The coziest vegetarian soup dish for winter is this potato leek soup

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  • 2 tablespoons extra-virgin olive oil.
  • 3 large leeks.
  • 2 garlic clovesminced.
  • 4 cups vegetable brothor more for a thinner texture.
  • 2 pounds Yukon Gold potatoespeeled and diced into ½-inch pieces.
  • 1 teaspoon kosher salt.
  • 1 bay leaf.
  • 2 sprigs of fresh thyme.
  • Freshly chopped chives and black pepper for garnish.

When the weather outside becomes a little chilly, people love to warm up to this potato leek soup, a classic comfort dish. Since the potatoes already offer the ideal amount of smoothness to the soup, adding dairy is honestly not necessary in other varieties.

So, yes, my version is vegetarian and dairy-free. It’s also cost-effective and useful for meal preparation. Just place a couple servings in the freezer for future convenience. So allow me to demonstrate how to make it. You’ll need three sizable leeks to get started. And since you’ll be using leeks in this recipe, aim for ones that have a lot of the white and light green sections.

Leeks’ green leaves can be chopped off and thrown away or used in future stocks. After that, cut the lighter section in half along its length. Because they belong to the same Allium family as onions, leeks also have all of these layers. However, they have a history of accumulating sand and debris in those layers.

You must therefore thoroughly clean them. I used to simply use my fingers to clean them in this manner while running them under the faucet. But I discovered that it sometimes left behind those difficult to locate grittier sand particles. So, cutting them up is the wisest course of action. After cutting them, rinse them in a sieve. After chopping up all three of these leeks, I’ll put them in a sieve and transfer them to the sink.

Use your best judgment to ensure that all of the dirt and debris is removed when you run the sliced leeks under the cold water faucet. If you want, you could also submerge them in a sizable basin of water before draining it. Finally, put them aside. Two pounds of potatoes make up the second key component of this potato leek soup. For a texture that is smooth and creamy, I favor using Yukon Gold potatoes.

However, you could also use russet or white potatoes. To ensure consistent cooking, peel the potatoes and cut them into two pieces of roughly the same size. After that, put them in a bowl and carry it over to the stove. Okay, let’s get started on the soup. In a big pot or Dutch oven, heat two tablespoons of olive oil on medium. Leeks should be added and sauteed for eight to ten minutes, or until tender. They shouldn’t really be browned or beginning to caramelize.

So, if they start to brown like mine have, just slightly reduce the heat. Two garlic cloves are minced and added to the saucepan. After that, combine that with some leeks and stir for another minute. Add the chopped potatoes, two to three sprigs of thyme, and one bay leaf to the saucepan. My thyme is also currently quite woody. Four cups of chicken or veggie broth and one teaspoon of kosher salt. However, make sure to use vegetable broth if you want to make this soup vegan or vegetarian.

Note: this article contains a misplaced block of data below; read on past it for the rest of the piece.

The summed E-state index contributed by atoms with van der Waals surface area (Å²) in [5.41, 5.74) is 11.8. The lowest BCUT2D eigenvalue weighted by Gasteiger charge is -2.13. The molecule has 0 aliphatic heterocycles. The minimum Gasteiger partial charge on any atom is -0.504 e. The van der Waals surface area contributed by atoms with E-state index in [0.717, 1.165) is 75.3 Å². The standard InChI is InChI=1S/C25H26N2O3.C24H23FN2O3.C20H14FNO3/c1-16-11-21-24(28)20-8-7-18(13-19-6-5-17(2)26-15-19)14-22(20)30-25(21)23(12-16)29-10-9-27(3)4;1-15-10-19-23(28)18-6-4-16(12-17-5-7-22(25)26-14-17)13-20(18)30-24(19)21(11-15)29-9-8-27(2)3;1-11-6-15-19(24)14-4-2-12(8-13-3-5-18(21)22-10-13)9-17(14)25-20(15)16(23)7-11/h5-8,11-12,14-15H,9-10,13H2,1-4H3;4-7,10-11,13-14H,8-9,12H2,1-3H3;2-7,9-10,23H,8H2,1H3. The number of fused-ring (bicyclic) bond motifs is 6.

That should be heated to a boil, then simmered for 15 to 20 minutes, with the lid on, until the potatoes are soft to the fork. Remove the lid from the soup after it’s finished cooking and stir it. When you do this, many of the thyme leaves will probably fall from the stem. And that’s okay, because you’ll quickly combine everything. Additionally, the extra thyme leaves simply increase flavor.

Then, if you’re like me and only have the woody stems remaining, use your tongue to remove the bay leaf and thyme sprigs. To make sure the soup is prepared for blending, I prefer to pierce the potatoes with a fork a few times. And you’re good to go if the fork easily passes through a piece of potato. I prefer to blend this in my Vitamix Immersion Blender, which I’m kind of fascinated with because it’s so very strong. In my lentil soup recipe from the previous year, I demonstrated it.

So be sure to view that video again if you want further information. Additionally, you could blend this potato-leek soup in batches in a conventional blender if you don’t have an immersion blender. You can make this dish as smooth or chunky as you wish, which is fantastic. Some people prefer it a little chunkier. Personally, I like it velvety smooth, so I fully combine it. By virtue of the stretchiness of the potatoes, this soup has a very thick consistency when you’re done.

Once more, you have choices. Keep it as I’ve written it in the recipe on my website if you prefer it thick. However, you can add one to two cups more broth to the soup to thin it out if you want a thinner, more watery texture. You’ll get an additional helping as a result of that. The decision is entirely yours.

Add a few little folds of this delicious potato leek soup to a bowl when you’re ready to serve it. There are no decorations required for this filling, cozy, and comfortable meal. You know I’m all about the toppings, though. Therefore, I enjoy drizzling some extra virgin olive oil on top. However, you must exercise caution to avoid accidentally pouring out too much—I know I’ve done it.

Then, add a substantial amount of freshly cracked black pepper and thinly chopped chives. Making this soup is incredibly simple and only requires a few good-for-you ingredients. And you have to admire that the majority of the time. The simplest recipes are the ones that work out the best.





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